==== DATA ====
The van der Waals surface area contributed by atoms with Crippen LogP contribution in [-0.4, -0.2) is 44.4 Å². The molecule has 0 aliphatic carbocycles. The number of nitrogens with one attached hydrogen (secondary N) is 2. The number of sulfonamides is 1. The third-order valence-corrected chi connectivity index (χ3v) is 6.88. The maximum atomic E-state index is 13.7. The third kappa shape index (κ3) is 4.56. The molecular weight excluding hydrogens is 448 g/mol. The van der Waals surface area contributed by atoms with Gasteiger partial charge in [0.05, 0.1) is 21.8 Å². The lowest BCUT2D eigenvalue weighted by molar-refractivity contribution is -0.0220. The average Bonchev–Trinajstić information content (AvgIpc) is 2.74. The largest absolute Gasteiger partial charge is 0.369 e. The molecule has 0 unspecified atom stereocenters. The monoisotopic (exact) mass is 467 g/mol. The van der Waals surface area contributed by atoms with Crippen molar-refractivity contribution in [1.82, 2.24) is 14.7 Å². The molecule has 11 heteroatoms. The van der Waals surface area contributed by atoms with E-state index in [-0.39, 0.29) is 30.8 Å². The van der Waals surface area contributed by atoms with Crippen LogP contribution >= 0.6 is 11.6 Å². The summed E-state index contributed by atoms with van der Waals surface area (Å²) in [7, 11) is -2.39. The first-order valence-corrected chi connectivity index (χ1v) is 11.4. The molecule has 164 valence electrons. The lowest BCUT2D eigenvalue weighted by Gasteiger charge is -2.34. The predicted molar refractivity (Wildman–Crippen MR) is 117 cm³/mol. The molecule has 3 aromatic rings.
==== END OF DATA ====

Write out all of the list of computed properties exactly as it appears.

The van der Waals surface area contributed by atoms with Crippen LogP contribution in [-0.4, -0.2) is 44.4 Å². The molecule has 0 aliphatic carbocycles. The number of nitrogens with one attached hydrogen (secondary N) is 2. The number of sulfonamides is 1. The third-order valence-corrected chi connectivity index (χ3v) is 6.88. The maximum atomic E-state index is 13.7. The third kappa shape index (κ3) is 4.56. The molecular weight excluding hydrogens is 448 g/mol. The van der Waals surface area contributed by atoms with Gasteiger partial charge in [0.05, 0.1) is 21.8 Å². The lowest BCUT2D eigenvalue weighted by molar-refractivity contribution is -0.0220. The average Bonchev–Trinajstić information content (AvgIpc) is 2.74. The largest absolute Gasteiger partial charge is 0.369 e. The molecule has 0 unspecified atom stereocenters. The monoisotopic (exact) mass is 467 g/mol. The van der Waals surface area contributed by atoms with Crippen molar-refractivity contribution in [1.82, 2.24) is 14.7 Å². The molecule has 11 heteroatoms. The van der Waals surface area contributed by atoms with E-state index in [-0.39, 0.29) is 30.8 Å². The van der Waals surface area contributed by atoms with Crippen LogP contribution >= 0.6 is 11.6 Å². The summed E-state index contributed by atoms with van der Waals surface area (Å²) in [7, 11) is -2.39. The first-order valence-corrected chi connectivity index (χ1v) is 11.4. The molecule has 164 valence electrons. The lowest BCUT2D eigenvalue weighted by Gasteiger charge is -2.34. The predicted molar refractivity (Wildman–Crippen MR) is 117 cm³/mol. The molecule has 3 aromatic rings.